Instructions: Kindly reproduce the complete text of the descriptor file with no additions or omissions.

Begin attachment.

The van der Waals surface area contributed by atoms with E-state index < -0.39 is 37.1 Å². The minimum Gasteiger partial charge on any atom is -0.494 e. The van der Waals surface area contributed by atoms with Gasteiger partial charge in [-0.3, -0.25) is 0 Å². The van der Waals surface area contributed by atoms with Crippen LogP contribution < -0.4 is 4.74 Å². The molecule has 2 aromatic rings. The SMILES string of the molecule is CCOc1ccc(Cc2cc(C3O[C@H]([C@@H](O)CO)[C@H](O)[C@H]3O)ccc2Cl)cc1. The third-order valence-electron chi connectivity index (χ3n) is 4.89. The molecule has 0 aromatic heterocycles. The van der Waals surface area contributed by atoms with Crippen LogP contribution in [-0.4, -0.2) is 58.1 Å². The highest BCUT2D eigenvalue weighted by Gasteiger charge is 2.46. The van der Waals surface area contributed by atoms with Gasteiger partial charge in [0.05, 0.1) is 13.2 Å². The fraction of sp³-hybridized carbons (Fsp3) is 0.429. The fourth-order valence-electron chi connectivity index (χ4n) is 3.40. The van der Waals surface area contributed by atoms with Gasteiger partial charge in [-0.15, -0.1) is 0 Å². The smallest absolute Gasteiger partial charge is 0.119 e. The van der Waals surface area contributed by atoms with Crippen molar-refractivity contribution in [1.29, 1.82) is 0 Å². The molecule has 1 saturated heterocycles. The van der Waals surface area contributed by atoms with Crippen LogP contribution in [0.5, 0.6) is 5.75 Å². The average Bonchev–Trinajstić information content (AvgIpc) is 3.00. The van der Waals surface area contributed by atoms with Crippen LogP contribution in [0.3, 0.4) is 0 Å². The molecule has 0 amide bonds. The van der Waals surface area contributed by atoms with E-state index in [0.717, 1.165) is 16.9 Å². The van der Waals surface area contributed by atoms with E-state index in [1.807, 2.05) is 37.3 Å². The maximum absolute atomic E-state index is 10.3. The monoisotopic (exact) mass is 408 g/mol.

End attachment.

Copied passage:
The van der Waals surface area contributed by atoms with E-state index < -0.39 is 37.1 Å². The minimum Gasteiger partial charge on any atom is -0.494 e. The van der Waals surface area contributed by atoms with Gasteiger partial charge in [-0.3, -0.25) is 0 Å². The van der Waals surface area contributed by atoms with Crippen LogP contribution < -0.4 is 4.74 Å². The molecule has 2 aromatic rings. The SMILES string of the molecule is CCOc1ccc(Cc2cc(C3O[C@H]([C@@H](O)CO)[C@H](O)[C@H]3O)ccc2Cl)cc1. The third-order valence-electron chi connectivity index (χ3n) is 4.89. The molecule has 0 aromatic heterocycles. The van der Waals surface area contributed by atoms with Crippen LogP contribution in [-0.4, -0.2) is 58.1 Å². The highest BCUT2D eigenvalue weighted by Gasteiger charge is 2.46. The van der Waals surface area contributed by atoms with Gasteiger partial charge in [0.05, 0.1) is 13.2 Å². The fraction of sp³-hybridized carbons (Fsp3) is 0.429. The fourth-order valence-electron chi connectivity index (χ4n) is 3.40. The van der Waals surface area contributed by atoms with Gasteiger partial charge in [-0.15, -0.1) is 0 Å². The smallest absolute Gasteiger partial charge is 0.119 e. The van der Waals surface area contributed by atoms with Crippen molar-refractivity contribution in [1.29, 1.82) is 0 Å². The molecule has 1 saturated heterocycles. The van der Waals surface area contributed by atoms with Crippen LogP contribution in [0.5, 0.6) is 5.75 Å². The average Bonchev–Trinajstić information content (AvgIpc) is 3.00. The van der Waals surface area contributed by atoms with Crippen LogP contribution in [0.3, 0.4) is 0 Å². The molecule has 0 amide bonds. The van der Waals surface area contributed by atoms with E-state index in [0.717, 1.165) is 16.9 Å². The van der Waals surface area contributed by atoms with E-state index in [1.807, 2.05) is 37.3 Å². The maximum absolute atomic E-state index is 10.3. The monoisotopic (exact) mass is 408 g/mol.